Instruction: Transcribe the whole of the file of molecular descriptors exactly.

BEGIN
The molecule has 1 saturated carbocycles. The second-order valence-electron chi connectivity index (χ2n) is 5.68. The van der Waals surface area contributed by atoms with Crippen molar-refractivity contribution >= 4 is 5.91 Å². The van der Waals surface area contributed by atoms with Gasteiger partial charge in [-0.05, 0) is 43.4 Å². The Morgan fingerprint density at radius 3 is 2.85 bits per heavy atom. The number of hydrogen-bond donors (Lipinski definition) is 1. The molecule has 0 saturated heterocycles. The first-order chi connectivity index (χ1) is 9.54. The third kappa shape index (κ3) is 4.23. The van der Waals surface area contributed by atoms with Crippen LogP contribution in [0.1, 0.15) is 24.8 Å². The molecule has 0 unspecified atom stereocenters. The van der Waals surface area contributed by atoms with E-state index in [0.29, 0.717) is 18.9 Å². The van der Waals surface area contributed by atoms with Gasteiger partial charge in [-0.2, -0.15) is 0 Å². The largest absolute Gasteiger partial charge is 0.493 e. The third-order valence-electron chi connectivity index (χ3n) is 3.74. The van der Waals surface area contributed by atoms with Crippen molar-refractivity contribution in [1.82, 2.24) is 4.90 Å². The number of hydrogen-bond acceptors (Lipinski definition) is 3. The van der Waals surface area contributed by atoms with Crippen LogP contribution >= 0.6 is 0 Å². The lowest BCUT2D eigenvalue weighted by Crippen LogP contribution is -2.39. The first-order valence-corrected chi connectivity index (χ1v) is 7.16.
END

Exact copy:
The molecule has 1 saturated carbocycles. The second-order valence-electron chi connectivity index (χ2n) is 5.68. The van der Waals surface area contributed by atoms with Crippen molar-refractivity contribution >= 4 is 5.91 Å². The van der Waals surface area contributed by atoms with Gasteiger partial charge in [-0.05, 0) is 43.4 Å². The Morgan fingerprint density at radius 3 is 2.85 bits per heavy atom. The number of hydrogen-bond donors (Lipinski definition) is 1. The molecule has 0 saturated heterocycles. The first-order chi connectivity index (χ1) is 9.54. The third kappa shape index (κ3) is 4.23. The van der Waals surface area contributed by atoms with Crippen LogP contribution in [0.1, 0.15) is 24.8 Å². The molecule has 0 unspecified atom stereocenters. The van der Waals surface area contributed by atoms with E-state index in [0.29, 0.717) is 18.9 Å². The van der Waals surface area contributed by atoms with Gasteiger partial charge in [-0.2, -0.15) is 0 Å². The largest absolute Gasteiger partial charge is 0.493 e. The third-order valence-electron chi connectivity index (χ3n) is 3.74. The van der Waals surface area contributed by atoms with Crippen molar-refractivity contribution in [1.82, 2.24) is 4.90 Å². The number of hydrogen-bond acceptors (Lipinski definition) is 3. The van der Waals surface area contributed by atoms with Crippen LogP contribution >= 0.6 is 0 Å². The lowest BCUT2D eigenvalue weighted by Crippen LogP contribution is -2.39. The first-order valence-corrected chi connectivity index (χ1v) is 7.16.